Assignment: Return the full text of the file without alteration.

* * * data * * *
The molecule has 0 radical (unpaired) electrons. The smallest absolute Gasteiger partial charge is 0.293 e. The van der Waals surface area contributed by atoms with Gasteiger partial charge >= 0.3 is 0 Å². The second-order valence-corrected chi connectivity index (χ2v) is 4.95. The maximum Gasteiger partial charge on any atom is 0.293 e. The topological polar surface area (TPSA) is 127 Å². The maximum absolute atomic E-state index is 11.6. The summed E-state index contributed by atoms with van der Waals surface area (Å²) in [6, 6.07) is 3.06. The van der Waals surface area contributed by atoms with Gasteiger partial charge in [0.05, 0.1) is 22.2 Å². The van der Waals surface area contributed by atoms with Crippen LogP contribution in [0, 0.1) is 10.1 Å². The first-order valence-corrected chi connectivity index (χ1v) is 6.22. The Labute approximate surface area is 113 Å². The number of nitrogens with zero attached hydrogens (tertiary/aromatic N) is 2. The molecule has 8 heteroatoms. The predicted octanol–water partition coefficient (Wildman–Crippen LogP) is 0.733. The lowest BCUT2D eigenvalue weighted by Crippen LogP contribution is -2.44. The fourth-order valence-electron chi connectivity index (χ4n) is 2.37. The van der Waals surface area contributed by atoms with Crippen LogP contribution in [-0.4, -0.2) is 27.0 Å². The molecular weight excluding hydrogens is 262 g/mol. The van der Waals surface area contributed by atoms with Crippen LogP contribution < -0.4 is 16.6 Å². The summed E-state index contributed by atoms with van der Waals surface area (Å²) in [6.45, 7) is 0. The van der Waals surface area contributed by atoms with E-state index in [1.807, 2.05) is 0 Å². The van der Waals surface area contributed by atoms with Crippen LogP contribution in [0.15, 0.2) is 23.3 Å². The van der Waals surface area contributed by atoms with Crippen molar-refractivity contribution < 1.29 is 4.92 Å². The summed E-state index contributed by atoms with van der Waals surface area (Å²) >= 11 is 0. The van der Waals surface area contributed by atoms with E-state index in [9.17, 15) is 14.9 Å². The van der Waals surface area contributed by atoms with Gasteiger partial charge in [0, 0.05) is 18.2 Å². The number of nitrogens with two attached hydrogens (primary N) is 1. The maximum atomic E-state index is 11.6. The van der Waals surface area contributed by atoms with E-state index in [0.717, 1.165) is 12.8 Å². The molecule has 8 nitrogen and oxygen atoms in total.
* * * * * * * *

The molecule has 0 radical (unpaired) electrons. The smallest absolute Gasteiger partial charge is 0.293 e. The van der Waals surface area contributed by atoms with Gasteiger partial charge >= 0.3 is 0 Å². The second-order valence-corrected chi connectivity index (χ2v) is 4.95. The maximum Gasteiger partial charge on any atom is 0.293 e. The topological polar surface area (TPSA) is 127 Å². The maximum absolute atomic E-state index is 11.6. The summed E-state index contributed by atoms with van der Waals surface area (Å²) in [6, 6.07) is 3.06. The van der Waals surface area contributed by atoms with Gasteiger partial charge in [0.05, 0.1) is 22.2 Å². The van der Waals surface area contributed by atoms with Crippen LogP contribution in [0, 0.1) is 10.1 Å². The first-order valence-corrected chi connectivity index (χ1v) is 6.22. The Labute approximate surface area is 113 Å². The number of nitrogens with zero attached hydrogens (tertiary/aromatic N) is 2. The molecule has 8 heteroatoms. The predicted octanol–water partition coefficient (Wildman–Crippen LogP) is 0.733. The lowest BCUT2D eigenvalue weighted by Crippen LogP contribution is -2.44. The fourth-order valence-electron chi connectivity index (χ4n) is 2.37. The van der Waals surface area contributed by atoms with Crippen LogP contribution in [-0.4, -0.2) is 27.0 Å². The molecular weight excluding hydrogens is 262 g/mol. The van der Waals surface area contributed by atoms with Crippen LogP contribution < -0.4 is 16.6 Å². The summed E-state index contributed by atoms with van der Waals surface area (Å²) in [6.45, 7) is 0. The van der Waals surface area contributed by atoms with E-state index in [1.807, 2.05) is 0 Å². The van der Waals surface area contributed by atoms with Crippen LogP contribution in [0.15, 0.2) is 23.3 Å². The van der Waals surface area contributed by atoms with Crippen molar-refractivity contribution < 1.29 is 4.92 Å². The summed E-state index contributed by atoms with van der Waals surface area (Å²) >= 11 is 0. The van der Waals surface area contributed by atoms with E-state index in [9.17, 15) is 14.9 Å². The van der Waals surface area contributed by atoms with Gasteiger partial charge in [0, 0.05) is 18.2 Å². The number of nitrogens with two attached hydrogens (primary N) is 1. The maximum atomic E-state index is 11.6. The van der Waals surface area contributed by atoms with E-state index in [0.717, 1.165) is 12.8 Å². The molecule has 8 nitrogen and oxygen atoms in total.